I have posted the judge’s order here. A snippet: “Plaintiffs have presented no evidence to demonstrate that the parallel testing was flawed and/or the results not valid. …The testimony of Plaintiffs’ experts was nothing more than conjecture and not supported by credible evidence.”
UPDATE: AP reports: “While Democrats could block Buchanan from taking the seat, they decided that the people of the southwest Florida district should have representation while the contest is being decided, said a spokesman for incoming House Speaker Nancy Pelosi, D-Calif. The challenge could take months to settle, [Rep.] Holt said.”
See here. My earlier coverage is here.
The Globe and Mail offers Questions emerge as Kingsley quits Elections Canada post. For more coverage, see here. This is very troubling. Kingsley had another two years before mandatory retirement at age 65. I and others have looked to Kingley as an example of the kind of independent and fair election administrator who would be the model for U.S. jurisdictions. The possibility that he was being forced out for taking too tough a stand against the ruling administration is of great concern. This is a story I expect to follow as it unfolds.
Angelo Ancheta has posted this draft on SSRN. Here is the abstract:
Since 1975, the language assistance provisions of the federal Voting Rights Act have provided important safeguards of voting rights to racial and ethnic minority citizens. Despite the renewal of key provisions of the Voting Rights Act in 2006 for an additional twenty-five years, Congress has not articulated a comprehensive theory of language rights in the voting arena, nor has it provided language assistance mechanisms that provide adequate assistance to all limited-English-proficient voters.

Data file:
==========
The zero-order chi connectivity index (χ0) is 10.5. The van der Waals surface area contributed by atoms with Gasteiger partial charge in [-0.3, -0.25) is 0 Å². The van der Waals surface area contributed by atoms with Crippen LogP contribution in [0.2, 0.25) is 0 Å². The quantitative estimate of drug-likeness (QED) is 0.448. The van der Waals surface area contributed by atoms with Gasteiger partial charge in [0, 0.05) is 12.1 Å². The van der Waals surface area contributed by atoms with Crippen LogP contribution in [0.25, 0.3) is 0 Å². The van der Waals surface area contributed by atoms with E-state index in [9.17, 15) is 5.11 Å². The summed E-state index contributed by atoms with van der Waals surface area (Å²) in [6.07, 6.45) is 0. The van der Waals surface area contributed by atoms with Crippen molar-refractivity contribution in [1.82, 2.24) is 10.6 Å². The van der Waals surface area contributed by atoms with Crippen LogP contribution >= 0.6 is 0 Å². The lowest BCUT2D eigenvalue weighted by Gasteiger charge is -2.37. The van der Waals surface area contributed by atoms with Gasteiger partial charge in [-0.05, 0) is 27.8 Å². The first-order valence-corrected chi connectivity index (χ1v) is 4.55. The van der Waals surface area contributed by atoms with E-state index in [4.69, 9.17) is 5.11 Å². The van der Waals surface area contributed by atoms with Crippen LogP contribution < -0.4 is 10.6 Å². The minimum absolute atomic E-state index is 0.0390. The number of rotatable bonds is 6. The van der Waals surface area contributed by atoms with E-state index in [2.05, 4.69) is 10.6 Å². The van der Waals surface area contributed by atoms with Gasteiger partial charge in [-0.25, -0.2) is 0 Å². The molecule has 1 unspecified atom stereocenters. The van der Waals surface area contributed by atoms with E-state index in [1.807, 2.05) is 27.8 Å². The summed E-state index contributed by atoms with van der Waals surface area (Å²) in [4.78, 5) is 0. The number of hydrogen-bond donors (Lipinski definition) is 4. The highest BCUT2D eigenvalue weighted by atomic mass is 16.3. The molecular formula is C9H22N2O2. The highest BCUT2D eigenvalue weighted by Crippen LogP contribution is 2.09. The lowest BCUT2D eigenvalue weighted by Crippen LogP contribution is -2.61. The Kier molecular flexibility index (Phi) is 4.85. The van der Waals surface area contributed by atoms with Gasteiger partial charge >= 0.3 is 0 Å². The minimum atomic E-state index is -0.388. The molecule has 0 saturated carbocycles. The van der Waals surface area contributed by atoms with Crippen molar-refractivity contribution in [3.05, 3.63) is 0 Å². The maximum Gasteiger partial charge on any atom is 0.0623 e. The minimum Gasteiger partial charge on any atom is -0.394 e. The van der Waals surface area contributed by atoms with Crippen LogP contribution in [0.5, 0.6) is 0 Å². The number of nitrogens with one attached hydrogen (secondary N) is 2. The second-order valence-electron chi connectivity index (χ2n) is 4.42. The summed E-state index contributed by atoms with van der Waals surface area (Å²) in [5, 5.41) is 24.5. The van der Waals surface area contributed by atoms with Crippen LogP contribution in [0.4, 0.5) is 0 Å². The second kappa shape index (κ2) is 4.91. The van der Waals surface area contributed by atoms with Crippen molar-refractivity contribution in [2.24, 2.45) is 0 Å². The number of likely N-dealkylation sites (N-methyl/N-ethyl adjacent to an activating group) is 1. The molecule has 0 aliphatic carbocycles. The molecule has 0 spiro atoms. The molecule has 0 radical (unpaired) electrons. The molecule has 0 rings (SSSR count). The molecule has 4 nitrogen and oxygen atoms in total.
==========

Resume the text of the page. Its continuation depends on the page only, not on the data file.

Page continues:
This paper articulates a theory of language accommodation within federal antidiscrimination jurisprudence and suggests revisions to key sections of the Voting Rights Act to expand coverage of the law.
From my quick glance at this paper, this looks like an article well worth reading covering territory that has been undertheorized in voting rights jurisprudence.
Brad Smith blogged about this FEC ruling in which NASCAR driver Kirk Shelmerdine was admonished for using some unsold space on his race car for a Bush-Cheney 04 sticker. The story has caught on. Brad was on MSNBC talking about it, the Washington Post editorialized about it, and Bob Bauer commented on it. I have to agree with the Post that bringing the resources of the FEC to bear on this de minimis case seems rather “silly.”
The LA Times offers this report.
This speech delivered at Georgetown is well worth reading.
The SF Chronicle offers this report. Dan Tokaji’s earlier coverage and link to the California appellate court opinion is here.
Infoworld offers this report. Thanks to Bob Mutch for the pointer.
The Orlando Sentinel offers this report.
Nik Bonovich has this column at the “California Progress Report.”
The NY Times offers this report. A snippet: “After chafing for years under what they saw as flagrant Republican abuse of Congressional power and procedures, the incoming majority has promised to restore House and Senate practices to those more closely resembling the textbook version of how a bill becomes law: daylight debate, serious amendments and minority party participation.”